Saturday, February 12, 2011

Reading and Writing 2.12.2010

Batman & Robin #20
OK, it's the first issue for the Tomasi/Gleason team. So, fair play on it being mainly set-up.

The opening sequence, with Bruce and the boys watching The Mark of Zorro together, which would normally be pretty charming and cool, feels wrong in this "Batman, Inc." environment. If Dick is the Batman of Gotham, and you want me to accept him as such, you can't show me Bruce hanging out. It's just a reminder, in my mind, that Bruce IS Batman, Dick can step up when needed, but it's never going to be forever. The fact that Tomasi writes Dick in a way that makes a bit too much of Bruce doesn't help (I'm thinking of the limo/bow tie bit).

There was a treat of a nice Damian/Commissioner Gordon moment with the victim in the morgue. It was very funny, and absolutely true to both characters. It was so good it made me question why no one seemed to realize, or utilize, that Gordon wouldn't really have any use for this brat from day one.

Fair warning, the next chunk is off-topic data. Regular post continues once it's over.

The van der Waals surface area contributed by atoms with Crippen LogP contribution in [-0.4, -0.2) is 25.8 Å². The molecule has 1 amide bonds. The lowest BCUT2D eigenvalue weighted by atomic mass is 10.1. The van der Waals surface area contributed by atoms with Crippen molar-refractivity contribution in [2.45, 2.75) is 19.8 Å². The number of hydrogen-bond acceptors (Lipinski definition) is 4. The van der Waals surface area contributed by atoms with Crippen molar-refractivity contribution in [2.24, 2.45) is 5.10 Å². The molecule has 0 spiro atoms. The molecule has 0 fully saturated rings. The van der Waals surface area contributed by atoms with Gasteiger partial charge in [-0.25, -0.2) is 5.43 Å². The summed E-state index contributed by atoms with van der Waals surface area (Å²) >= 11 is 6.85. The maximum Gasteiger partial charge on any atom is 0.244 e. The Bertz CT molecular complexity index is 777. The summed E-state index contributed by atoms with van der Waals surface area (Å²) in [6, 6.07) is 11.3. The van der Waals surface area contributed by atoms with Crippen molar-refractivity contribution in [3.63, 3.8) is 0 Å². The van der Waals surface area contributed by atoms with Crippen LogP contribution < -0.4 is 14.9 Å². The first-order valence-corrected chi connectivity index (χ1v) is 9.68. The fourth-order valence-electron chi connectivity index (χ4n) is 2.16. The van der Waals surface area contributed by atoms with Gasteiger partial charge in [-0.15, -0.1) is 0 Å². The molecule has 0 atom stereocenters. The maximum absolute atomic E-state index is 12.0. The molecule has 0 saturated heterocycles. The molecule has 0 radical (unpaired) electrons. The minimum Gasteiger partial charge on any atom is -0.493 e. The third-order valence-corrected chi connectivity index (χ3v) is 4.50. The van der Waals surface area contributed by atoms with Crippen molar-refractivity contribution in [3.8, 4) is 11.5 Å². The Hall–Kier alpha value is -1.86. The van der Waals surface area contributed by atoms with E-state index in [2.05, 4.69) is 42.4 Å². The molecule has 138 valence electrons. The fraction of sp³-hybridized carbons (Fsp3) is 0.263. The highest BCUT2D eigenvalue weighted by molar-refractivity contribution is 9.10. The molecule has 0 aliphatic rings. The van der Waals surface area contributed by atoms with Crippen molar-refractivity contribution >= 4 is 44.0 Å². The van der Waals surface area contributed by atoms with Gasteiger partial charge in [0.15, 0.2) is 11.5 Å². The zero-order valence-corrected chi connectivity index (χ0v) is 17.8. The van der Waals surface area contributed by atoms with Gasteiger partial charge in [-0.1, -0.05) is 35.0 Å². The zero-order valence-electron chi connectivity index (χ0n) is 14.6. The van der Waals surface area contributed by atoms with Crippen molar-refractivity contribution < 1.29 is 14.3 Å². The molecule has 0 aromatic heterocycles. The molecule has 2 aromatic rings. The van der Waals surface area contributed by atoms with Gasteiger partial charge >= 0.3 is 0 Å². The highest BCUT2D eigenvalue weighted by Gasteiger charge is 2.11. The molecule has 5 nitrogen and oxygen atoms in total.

The Flash #9
 Well...Here comes Flashpoint.

It was great to see Wally, and the rest of the supporting cast, even for a couple of pages. And never in costume. We have another in the great comic book tradition of lying covers. We never see Kid Flash or Wally/Flash (Give the guy a new code name, for God's sake) in action. Honestly, we barely see Barry in costume.

That would be fine, except I don't want to see mopey, isolating Barry. I don't want to see Barry hiding out from his friends and loved ones. I mean, that's a fine story element to pursue, but first you have to establish something about Barry, other than that he can run fast, and he's haunted by the death of his mother. Which was an element out of nowhere in the Flash: Rebirth mini-series, anyway.